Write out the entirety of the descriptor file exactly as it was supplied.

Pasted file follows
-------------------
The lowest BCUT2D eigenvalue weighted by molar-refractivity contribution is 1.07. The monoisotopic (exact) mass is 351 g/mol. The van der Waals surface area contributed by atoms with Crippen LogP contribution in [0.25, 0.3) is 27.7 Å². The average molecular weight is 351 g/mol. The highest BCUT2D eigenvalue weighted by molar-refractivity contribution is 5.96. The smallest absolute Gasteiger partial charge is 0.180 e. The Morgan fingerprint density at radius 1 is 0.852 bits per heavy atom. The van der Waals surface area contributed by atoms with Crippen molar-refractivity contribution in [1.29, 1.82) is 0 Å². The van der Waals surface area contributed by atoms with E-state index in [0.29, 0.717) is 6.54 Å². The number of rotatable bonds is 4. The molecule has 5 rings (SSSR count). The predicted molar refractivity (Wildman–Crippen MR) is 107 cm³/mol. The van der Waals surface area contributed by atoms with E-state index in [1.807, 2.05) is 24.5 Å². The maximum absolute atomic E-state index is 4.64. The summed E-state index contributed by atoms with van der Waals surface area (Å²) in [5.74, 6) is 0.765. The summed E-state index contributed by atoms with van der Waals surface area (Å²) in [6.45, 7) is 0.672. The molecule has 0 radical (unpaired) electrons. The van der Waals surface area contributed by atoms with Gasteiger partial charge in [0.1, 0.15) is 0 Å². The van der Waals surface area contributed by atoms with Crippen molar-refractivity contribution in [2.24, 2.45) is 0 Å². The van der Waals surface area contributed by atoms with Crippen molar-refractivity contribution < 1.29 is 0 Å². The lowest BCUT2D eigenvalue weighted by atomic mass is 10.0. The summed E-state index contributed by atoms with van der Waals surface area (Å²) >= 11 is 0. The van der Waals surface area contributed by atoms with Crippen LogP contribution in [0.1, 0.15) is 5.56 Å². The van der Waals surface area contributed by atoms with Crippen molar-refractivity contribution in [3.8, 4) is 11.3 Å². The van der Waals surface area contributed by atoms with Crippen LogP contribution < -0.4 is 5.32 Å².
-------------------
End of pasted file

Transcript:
The lowest BCUT2D eigenvalue weighted by molar-refractivity contribution is 1.07. The monoisotopic (exact) mass is 351 g/mol. The van der Waals surface area contributed by atoms with Crippen LogP contribution in [0.25, 0.3) is 27.7 Å². The average molecular weight is 351 g/mol. The highest BCUT2D eigenvalue weighted by molar-refractivity contribution is 5.96. The smallest absolute Gasteiger partial charge is 0.180 e. The Morgan fingerprint density at radius 1 is 0.852 bits per heavy atom. The van der Waals surface area contributed by atoms with Crippen molar-refractivity contribution in [1.29, 1.82) is 0 Å². The van der Waals surface area contributed by atoms with E-state index in [0.29, 0.717) is 6.54 Å². The number of rotatable bonds is 4. The molecule has 5 rings (SSSR count). The predicted molar refractivity (Wildman–Crippen MR) is 107 cm³/mol. The van der Waals surface area contributed by atoms with E-state index in [1.807, 2.05) is 24.5 Å². The maximum absolute atomic E-state index is 4.64. The summed E-state index contributed by atoms with van der Waals surface area (Å²) in [5.74, 6) is 0.765. The summed E-state index contributed by atoms with van der Waals surface area (Å²) in [6.45, 7) is 0.672. The molecule has 0 radical (unpaired) electrons. The van der Waals surface area contributed by atoms with Gasteiger partial charge in [0.1, 0.15) is 0 Å². The van der Waals surface area contributed by atoms with Crippen molar-refractivity contribution in [2.24, 2.45) is 0 Å². The van der Waals surface area contributed by atoms with Crippen molar-refractivity contribution < 1.29 is 0 Å². The lowest BCUT2D eigenvalue weighted by atomic mass is 10.0. The summed E-state index contributed by atoms with van der Waals surface area (Å²) >= 11 is 0. The van der Waals surface area contributed by atoms with Crippen LogP contribution in [0.1, 0.15) is 5.56 Å². The van der Waals surface area contributed by atoms with Crippen molar-refractivity contribution in [3.8, 4) is 11.3 Å². The van der Waals surface area contributed by atoms with Crippen LogP contribution < -0.4 is 5.32 Å².